The switch from Car-as-a-Service to Battery-as-a-Service


Sales of electric vehicles reached record levels last year, but as governments around the world set targets to ban petrol and diesel altogether over the coming decades, innovation will be key to winning hearts and minds.

Although 3.1 million electrified vehicles were sold in 2020 worldwide, this represents just 5% of global sales. Rising pump prices will help to drive adoption, as plug-in vehicles offer substantial fuel savings, in addition to government tax incentives, but a key barrier remains when it comes to convenience. Refuelling a petrol or diesel car takes minutes, while most electrified cars need to be plugged in for hours to cover the same distance.

The answer may lie in servitization, with the provision of ‘Battery-as-a-Service’, or battery swapping.

This removes the recharging limitations of electric vehicle, as drivers just stop at an automated station, swap their depleted battery for a full one in minutes, then continue their zero-emission journey.

This isn’t a new concept, as it has been trialled, and abandoned, by numerous developers, including Better Place, the start-up led by Shai Agassi, which went bankrupt after investing nearly $1 billion trying to get the concept off the ground. Tesla has also side-lined a battery swapping project.

There are two key problems facing the technology. Firstly, the cost of developing the vehicle platforms and network, and secondly the volume of users needed to make it viable.

When Better Place was pioneering the idea, electric vehicles were relatively scarce, but with a clear roadmap to an all-electric future now in place, investors could be persuaded that the massive development costs involved will eventually bear fruit, just as it did for patient capital invested in Tesla.

In Taiwan, Gogoro is proving that the concept can work with a simple battery swapping model based around mopeds. Its network has delivered 185 million swaps, making it a world leader. Other moped manufacturers are now developing models to be compatible with the Gogoro system.

However, this is a manual process, with riders removing their small batteries by hand and swapping them at roadside stations.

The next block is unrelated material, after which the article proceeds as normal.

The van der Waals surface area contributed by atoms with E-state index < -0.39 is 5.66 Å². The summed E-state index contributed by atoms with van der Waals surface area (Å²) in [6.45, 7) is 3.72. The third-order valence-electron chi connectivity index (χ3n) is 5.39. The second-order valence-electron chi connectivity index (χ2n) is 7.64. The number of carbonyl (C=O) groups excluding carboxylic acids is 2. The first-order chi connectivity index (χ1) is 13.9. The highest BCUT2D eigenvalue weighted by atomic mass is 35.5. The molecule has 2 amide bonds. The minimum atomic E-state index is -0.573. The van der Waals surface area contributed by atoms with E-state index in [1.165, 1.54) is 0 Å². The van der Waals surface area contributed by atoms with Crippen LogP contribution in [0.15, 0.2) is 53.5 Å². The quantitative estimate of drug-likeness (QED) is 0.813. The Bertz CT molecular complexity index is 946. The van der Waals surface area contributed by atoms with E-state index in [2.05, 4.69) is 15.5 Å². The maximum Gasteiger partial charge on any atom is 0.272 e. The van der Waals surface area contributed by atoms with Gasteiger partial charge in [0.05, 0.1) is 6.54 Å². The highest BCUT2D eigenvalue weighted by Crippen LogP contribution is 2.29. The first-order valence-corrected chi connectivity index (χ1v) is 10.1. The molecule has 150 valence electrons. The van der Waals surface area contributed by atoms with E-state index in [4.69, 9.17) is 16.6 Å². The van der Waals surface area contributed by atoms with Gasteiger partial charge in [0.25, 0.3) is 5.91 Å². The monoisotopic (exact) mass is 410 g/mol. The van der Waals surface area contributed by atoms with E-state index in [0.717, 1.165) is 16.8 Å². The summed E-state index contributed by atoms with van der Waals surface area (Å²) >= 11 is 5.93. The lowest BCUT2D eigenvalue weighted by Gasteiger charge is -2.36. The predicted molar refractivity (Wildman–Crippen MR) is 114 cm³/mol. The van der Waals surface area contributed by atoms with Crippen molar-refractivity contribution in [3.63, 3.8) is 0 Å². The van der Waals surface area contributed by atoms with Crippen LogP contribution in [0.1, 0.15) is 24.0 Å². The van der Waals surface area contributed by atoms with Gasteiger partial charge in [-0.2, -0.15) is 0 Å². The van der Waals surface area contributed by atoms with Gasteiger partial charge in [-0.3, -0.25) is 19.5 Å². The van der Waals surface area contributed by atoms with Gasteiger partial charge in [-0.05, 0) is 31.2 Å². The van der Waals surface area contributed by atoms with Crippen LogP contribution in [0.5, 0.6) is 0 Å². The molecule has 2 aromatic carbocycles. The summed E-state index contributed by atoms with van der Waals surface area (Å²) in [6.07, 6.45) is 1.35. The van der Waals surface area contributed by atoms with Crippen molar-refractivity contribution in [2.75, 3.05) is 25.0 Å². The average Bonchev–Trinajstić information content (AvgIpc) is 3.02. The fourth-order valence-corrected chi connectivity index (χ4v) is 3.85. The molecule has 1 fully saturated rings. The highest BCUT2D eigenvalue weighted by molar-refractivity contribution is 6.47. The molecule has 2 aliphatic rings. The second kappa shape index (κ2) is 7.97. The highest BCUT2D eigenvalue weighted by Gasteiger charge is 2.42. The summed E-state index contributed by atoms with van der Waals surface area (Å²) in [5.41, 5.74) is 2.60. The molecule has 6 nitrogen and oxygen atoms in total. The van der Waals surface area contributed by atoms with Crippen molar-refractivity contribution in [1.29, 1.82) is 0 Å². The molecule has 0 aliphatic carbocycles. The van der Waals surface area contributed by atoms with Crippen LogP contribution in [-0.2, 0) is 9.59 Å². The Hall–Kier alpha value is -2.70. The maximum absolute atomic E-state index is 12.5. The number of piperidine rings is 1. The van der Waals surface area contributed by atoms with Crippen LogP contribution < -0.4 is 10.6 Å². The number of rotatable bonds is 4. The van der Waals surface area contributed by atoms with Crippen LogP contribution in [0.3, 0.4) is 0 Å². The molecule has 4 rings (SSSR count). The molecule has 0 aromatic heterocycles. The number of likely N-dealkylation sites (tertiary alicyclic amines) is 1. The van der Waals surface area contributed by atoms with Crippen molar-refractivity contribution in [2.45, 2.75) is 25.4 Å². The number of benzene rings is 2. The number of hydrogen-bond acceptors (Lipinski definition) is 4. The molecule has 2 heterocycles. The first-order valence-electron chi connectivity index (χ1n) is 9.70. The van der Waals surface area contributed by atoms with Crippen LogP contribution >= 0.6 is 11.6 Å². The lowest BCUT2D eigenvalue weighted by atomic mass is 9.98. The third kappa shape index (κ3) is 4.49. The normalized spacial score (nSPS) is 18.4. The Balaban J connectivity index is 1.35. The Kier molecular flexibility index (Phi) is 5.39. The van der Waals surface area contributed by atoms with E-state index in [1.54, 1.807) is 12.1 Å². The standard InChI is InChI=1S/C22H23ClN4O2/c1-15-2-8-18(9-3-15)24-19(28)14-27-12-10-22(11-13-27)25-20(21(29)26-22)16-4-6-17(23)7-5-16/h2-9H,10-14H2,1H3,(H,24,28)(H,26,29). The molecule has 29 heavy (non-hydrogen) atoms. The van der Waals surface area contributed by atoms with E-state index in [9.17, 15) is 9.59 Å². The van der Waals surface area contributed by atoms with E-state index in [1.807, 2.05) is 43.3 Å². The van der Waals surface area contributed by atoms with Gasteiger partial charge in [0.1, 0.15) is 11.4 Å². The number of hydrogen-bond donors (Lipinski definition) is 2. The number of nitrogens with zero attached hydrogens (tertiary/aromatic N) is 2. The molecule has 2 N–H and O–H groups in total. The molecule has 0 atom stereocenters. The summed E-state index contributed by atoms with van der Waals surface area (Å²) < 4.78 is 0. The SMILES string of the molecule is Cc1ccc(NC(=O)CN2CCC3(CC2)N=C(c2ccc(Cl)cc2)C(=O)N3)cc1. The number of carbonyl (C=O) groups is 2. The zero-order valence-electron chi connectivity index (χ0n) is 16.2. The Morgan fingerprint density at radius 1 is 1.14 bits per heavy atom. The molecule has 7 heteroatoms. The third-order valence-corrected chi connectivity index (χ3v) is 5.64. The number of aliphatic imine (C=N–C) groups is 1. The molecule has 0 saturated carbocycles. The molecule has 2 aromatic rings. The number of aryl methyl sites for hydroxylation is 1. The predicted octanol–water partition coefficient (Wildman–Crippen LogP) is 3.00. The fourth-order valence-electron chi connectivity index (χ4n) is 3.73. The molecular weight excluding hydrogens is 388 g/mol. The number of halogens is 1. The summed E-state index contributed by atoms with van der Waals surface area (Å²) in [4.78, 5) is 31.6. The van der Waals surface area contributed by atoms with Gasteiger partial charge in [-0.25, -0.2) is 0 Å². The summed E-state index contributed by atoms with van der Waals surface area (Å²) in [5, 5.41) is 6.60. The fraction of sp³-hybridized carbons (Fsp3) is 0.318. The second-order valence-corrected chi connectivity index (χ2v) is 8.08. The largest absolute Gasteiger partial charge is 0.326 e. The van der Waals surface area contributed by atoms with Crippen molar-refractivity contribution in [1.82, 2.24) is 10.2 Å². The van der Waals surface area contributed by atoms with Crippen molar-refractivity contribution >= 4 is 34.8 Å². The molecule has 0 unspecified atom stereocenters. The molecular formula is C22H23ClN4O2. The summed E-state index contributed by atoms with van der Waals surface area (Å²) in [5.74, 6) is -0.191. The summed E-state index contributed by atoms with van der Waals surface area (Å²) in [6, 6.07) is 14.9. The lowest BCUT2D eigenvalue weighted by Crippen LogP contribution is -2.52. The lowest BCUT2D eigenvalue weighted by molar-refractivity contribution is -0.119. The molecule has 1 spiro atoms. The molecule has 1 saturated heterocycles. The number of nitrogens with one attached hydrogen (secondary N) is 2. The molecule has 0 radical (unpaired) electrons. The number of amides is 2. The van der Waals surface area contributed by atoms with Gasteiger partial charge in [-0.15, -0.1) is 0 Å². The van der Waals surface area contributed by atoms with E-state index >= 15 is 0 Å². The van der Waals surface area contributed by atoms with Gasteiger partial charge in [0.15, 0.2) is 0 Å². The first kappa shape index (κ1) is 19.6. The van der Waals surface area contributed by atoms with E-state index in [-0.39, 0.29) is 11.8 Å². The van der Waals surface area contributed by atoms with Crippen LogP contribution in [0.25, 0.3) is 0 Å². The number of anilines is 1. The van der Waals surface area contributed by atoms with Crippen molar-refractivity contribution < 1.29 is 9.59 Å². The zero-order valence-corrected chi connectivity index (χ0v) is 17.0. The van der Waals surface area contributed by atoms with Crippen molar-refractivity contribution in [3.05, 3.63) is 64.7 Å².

Battery swapping for cars is a much more complex operation, requiring robots to remove and replace batteries, significant space for storage, and upgrades to electrical infrastructure.

New start-up Ample says it has learned the lessons from Better Place to develop a new battery swapping model for electric vehicles, with an ambition to put 1 billion cars on the road. It has raised $70 million to date to develop the concept.

Chinese manufacturer Nio is proving that car battery swapping works in the real-world, having launched a network of 301 stations to support its electric vehicles in 2018. Since then, it claims to have delivered 2.9 million swaps and is discussing collaborations with other manufacturers.

So, with advances in technology and continuous innovation in the EV industry, it is safe to say the potential is there for change that would deliver fast fuelling to EVs.

Whether the innovation will be a success in a few years, or a failure, depends on long-term investment worth billions of dollars and widespread use of the technology.

So, although EVs are set to become an everyday sight, drivers will still have to plug in rather than opt for ‘Battery-as-a-Service’ for the foreseeable future.


* Chris Tobey is global sales director at NETSOL Technologies. He has extensive experience working with auto and asset finance companies and banks in multiple countries and has more than 20 years of industry knowledge with an accomplished background and domain-specific insights in wholesale finance.